- Acne products likely shorten the life cycle of acne lesions. But microcomedones occur because of the pore opening being blocked, not impurities being brought up from elsewhere in the skin.
It’s very important to not confuse skin purging with other product reactions. With purging, you should push through and keep using the product until the purge is finished; with regular product reactions, it won’t get better and you should stop using the product right away.
Some common signs include itching, bumps, swelling, and redness. Immediately stop using the product and try to look for common culprits in products that cause a reaction so that you can hopefully identify your triggers.
Godfather of dermatology Dr. Kligman published a 1972 paper where he used the term “acne cosmetica” to describe the worsening of acne by skin care products3. You’ll occasionally come across products that worsen acne4 for no apparent reason. Your skin is as unique as your fingerprint, and sometimes a random ingredient or formula will cause skin congestion or irritation. If it’s a product not known to cause purging (or if it is but the purging doesn’t resolve), discontinue use.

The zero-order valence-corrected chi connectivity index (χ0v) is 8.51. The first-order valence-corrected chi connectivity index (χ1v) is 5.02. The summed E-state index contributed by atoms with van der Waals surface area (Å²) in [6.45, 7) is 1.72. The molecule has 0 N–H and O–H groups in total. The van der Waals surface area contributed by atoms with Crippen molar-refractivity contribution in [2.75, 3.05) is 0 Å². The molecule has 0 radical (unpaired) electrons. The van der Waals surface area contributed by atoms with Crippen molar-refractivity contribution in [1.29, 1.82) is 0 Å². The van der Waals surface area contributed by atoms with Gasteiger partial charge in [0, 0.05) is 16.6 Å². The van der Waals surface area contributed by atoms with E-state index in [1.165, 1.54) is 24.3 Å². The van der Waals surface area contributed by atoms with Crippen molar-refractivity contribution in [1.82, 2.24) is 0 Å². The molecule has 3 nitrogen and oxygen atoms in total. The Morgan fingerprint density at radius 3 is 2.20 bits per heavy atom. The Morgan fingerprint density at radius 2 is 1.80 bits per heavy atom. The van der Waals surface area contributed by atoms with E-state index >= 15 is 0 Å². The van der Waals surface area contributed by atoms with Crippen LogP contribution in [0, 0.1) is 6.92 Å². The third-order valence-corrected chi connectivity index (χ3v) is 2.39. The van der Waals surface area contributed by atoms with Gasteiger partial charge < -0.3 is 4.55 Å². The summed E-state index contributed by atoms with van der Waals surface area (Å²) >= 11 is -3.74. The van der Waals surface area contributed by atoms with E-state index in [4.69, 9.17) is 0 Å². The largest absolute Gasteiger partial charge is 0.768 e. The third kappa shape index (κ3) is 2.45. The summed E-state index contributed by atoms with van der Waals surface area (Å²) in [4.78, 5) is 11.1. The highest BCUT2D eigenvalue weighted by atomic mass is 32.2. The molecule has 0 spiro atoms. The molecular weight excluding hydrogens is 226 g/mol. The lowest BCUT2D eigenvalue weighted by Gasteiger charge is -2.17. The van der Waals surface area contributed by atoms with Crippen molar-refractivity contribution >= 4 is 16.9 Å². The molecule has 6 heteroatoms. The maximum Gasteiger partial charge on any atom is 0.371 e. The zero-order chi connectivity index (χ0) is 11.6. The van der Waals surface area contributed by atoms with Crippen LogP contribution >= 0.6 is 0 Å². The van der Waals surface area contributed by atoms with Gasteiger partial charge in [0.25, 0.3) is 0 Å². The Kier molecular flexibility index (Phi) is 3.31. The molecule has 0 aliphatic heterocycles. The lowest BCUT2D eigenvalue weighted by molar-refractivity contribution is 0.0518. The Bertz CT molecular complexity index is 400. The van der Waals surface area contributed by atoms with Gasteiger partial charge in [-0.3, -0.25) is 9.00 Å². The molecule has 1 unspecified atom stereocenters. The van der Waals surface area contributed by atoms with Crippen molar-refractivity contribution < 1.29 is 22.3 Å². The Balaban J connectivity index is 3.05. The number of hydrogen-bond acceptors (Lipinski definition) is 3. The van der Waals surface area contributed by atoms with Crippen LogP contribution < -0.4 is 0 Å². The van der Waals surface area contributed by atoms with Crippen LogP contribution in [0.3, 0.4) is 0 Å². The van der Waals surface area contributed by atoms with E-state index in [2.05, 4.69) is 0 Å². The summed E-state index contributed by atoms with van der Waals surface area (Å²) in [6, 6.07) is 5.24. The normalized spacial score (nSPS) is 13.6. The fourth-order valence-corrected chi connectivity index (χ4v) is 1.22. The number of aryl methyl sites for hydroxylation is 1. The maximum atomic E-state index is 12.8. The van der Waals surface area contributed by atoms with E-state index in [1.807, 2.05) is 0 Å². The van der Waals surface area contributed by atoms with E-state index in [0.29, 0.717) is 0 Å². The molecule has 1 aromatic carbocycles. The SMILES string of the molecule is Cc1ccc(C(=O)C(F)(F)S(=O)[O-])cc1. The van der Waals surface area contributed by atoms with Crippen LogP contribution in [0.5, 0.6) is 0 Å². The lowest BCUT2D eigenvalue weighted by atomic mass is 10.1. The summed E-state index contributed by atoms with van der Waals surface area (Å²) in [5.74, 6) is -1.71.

Sometimes, products are just too much for your skin or you did too much too fast. When this happens, your skin can become very irritated and you may see signs of barrier impairment like stinging when applying your moisturizer and a tight, shiny appearance to the skin. You’ll want to remove any irritating products and let your skin heal before trying again. The good news is that you may be able to successfully use the product in question once your barrier is healthy.
Starting a New Product
While it’s impossible to completely avoid products that won’t work for you, we can quickly identify and minimize product reactions by starting new products the right way.
Tips for New Skincare
- Start 1 new product at a time and wait at last 2 weeks between new products (this will both minimize irritation and help you pinpoint which product is the culprit of a reaction)
- Make sure you’ve got a basic skincare in place before you add more targeted treatments to minimize irritation
- Start “low and slow” with retinoids and exfoliants to further reduce irritation
- If you know you’re sensitive or have a lot of ingredient triggers, utilize methods like patch testing and contact therapy
Patch testing is your new BFF if you’re sensitive or acne prone. Anytime you’re starting a new product, apply only to a small area on your jaw or neck for 3-5 days before you apply all over. If you observe a reaction, this product may not be for you.
Contact therapy is another great one if you’re sensitive or not sure how your skin will respond to a retinoid or other powerful active. Apply onto the skin for 10 minutes like a mask and then wash off. If your skin responds well, you can move onto leaving it on. Best for: benzoyl peroxide and chemical exfoliants like glycolic acid and salicylic acid.